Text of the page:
PARA-458-Veiled-Lady: Mara Stinkskirt

Owned by Inkcess
Image #626
No traits listed.
Uploaded: 1 June 2020, 16:06:06 EDT
Last Edited: 1 June 2020, 16:06:06 EDT
No additional notes given.
1 June 2020, 16:06:06 EDT

Can be gifted
Can be traded
Cannot be sold
Sale Value
Caretaker Status: Unknown
Affiliated companion(s): none

Level 2 - concrete
Word: Veiled Lady (Fungus)
Veiled: late 14c., from Old French veler, voiller (12c.), from Latin velare "to cover, veil," from velum "a cloth, covering, curtain, veil," literally "a sail" (see veil (n.)). Figurative sense of "to conceal, mask, disguise" (something immaterial) is recorded from 1530s. Related: Veiled; veiling. Women often wore veils, and so it has an association with ladies.
Lady: c. 1200, lafdi, lavede, from Old English hlæfdige (Northumbrian hlafdia, Mercian hlafdie), "mistress of a household, wife of a lord," apparently literally "one who kneads bread," from hlaf "bread" (see loaf (n.)) + -dige "maid," which is related to dæge "maker of dough" (which is the first element in dairy; see dey (n.1)). Also compare lord (n.)). Century Dictionary finds this etymology "improbable," and OED rates it "not very plausible with regard to sense," but no one seems to have a better explanation.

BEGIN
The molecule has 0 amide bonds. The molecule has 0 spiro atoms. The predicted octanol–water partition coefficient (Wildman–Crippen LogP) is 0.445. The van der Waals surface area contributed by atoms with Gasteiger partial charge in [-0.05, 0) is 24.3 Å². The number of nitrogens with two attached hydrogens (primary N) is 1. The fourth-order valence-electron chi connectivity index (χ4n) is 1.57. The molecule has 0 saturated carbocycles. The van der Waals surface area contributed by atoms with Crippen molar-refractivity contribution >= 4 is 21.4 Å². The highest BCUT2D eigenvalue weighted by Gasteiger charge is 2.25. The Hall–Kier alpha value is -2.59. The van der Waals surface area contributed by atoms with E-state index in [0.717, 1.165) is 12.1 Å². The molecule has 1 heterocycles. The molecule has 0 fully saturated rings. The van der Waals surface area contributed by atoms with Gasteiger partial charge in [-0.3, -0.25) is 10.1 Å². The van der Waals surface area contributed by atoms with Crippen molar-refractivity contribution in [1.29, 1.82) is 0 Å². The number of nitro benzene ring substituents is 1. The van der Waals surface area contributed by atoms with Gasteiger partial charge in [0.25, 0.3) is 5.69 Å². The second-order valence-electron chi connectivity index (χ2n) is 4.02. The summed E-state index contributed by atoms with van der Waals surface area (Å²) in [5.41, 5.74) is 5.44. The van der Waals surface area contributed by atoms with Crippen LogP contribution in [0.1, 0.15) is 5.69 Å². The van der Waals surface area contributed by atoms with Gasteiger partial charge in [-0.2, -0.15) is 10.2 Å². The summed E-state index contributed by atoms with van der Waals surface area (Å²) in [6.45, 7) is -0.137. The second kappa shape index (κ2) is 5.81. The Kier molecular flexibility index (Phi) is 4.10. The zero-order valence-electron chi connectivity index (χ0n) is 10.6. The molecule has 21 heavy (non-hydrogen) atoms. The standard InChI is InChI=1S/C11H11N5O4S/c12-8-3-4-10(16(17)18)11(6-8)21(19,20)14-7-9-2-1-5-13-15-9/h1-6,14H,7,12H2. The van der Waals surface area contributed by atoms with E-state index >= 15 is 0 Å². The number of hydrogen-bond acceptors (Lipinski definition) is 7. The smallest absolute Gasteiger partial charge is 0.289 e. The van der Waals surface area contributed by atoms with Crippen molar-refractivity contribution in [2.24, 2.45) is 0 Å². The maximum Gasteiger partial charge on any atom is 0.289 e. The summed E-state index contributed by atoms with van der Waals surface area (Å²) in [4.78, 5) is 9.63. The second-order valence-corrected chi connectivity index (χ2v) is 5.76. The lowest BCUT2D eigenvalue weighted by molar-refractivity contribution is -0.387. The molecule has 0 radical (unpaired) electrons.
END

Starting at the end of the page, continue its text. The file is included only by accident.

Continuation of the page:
Phallus indusiatus, commonly called the bamboo mushrooms, bamboo pith, long net stinkhorn, crinoline stinkhorn or veiled lady, is a fungus in the family Phallaceae, or stinkhorns. It has a cosmopolitan distribution in tropical areas, and is found in southern Asia, Africa, the Americas, and Australia, where it grows in woodlands and gardens in rich soil and well-rotted woody material. The fruit body of the fungus is characterised by a conical to bell-shaped cap on a stalk and a delicate lacy "skirt", or indusium, that hangs from beneath the cap and reaches nearly to the ground. As per its moniker the stinkhorn- it smells like rotting meat.

Magic Status: 1 - Neophyte 
Tier 1 - Smells like rotting meat.
Wisdom Status: 0 - Unaware